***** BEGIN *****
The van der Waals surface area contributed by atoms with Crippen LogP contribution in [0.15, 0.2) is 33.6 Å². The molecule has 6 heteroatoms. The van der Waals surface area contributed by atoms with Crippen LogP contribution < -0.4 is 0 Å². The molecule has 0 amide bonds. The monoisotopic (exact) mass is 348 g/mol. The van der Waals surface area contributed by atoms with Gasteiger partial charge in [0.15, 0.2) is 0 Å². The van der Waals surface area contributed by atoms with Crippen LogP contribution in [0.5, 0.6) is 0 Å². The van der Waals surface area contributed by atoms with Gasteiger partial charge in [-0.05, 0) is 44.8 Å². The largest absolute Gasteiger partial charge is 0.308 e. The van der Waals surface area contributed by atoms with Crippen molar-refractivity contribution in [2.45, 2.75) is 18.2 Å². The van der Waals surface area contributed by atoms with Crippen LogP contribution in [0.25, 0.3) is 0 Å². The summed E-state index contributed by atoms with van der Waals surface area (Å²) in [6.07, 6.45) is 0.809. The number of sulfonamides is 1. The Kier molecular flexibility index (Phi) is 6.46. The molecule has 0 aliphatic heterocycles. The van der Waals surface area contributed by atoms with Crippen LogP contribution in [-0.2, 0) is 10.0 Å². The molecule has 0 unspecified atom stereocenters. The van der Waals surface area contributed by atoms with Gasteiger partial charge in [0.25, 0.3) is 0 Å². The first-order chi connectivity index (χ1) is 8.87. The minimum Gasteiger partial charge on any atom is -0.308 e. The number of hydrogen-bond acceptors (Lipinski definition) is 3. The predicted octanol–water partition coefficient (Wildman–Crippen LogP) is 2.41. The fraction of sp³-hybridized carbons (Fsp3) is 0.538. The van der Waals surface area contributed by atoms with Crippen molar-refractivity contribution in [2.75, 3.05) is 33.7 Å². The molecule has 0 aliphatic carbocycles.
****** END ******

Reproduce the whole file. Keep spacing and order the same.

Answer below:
The van der Waals surface area contributed by atoms with Crippen LogP contribution in [0.15, 0.2) is 33.6 Å². The molecule has 6 heteroatoms. The van der Waals surface area contributed by atoms with Crippen LogP contribution < -0.4 is 0 Å². The molecule has 0 amide bonds. The monoisotopic (exact) mass is 348 g/mol. The van der Waals surface area contributed by atoms with Gasteiger partial charge in [0.15, 0.2) is 0 Å². The van der Waals surface area contributed by atoms with Crippen LogP contribution in [0.5, 0.6) is 0 Å². The van der Waals surface area contributed by atoms with Gasteiger partial charge in [-0.05, 0) is 44.8 Å². The largest absolute Gasteiger partial charge is 0.308 e. The van der Waals surface area contributed by atoms with Crippen molar-refractivity contribution in [2.45, 2.75) is 18.2 Å². The van der Waals surface area contributed by atoms with Crippen LogP contribution in [0.25, 0.3) is 0 Å². The summed E-state index contributed by atoms with van der Waals surface area (Å²) in [6.07, 6.45) is 0.809. The number of sulfonamides is 1. The Kier molecular flexibility index (Phi) is 6.46. The molecule has 0 aliphatic heterocycles. The van der Waals surface area contributed by atoms with Crippen LogP contribution in [-0.2, 0) is 10.0 Å². The molecule has 0 unspecified atom stereocenters. The van der Waals surface area contributed by atoms with Gasteiger partial charge in [0.25, 0.3) is 0 Å². The first-order chi connectivity index (χ1) is 8.87. The minimum Gasteiger partial charge on any atom is -0.308 e. The number of hydrogen-bond acceptors (Lipinski definition) is 3. The predicted octanol–water partition coefficient (Wildman–Crippen LogP) is 2.41. The fraction of sp³-hybridized carbons (Fsp3) is 0.538. The van der Waals surface area contributed by atoms with Crippen molar-refractivity contribution in [2.75, 3.05) is 33.7 Å². The molecule has 0 aliphatic carbocycles.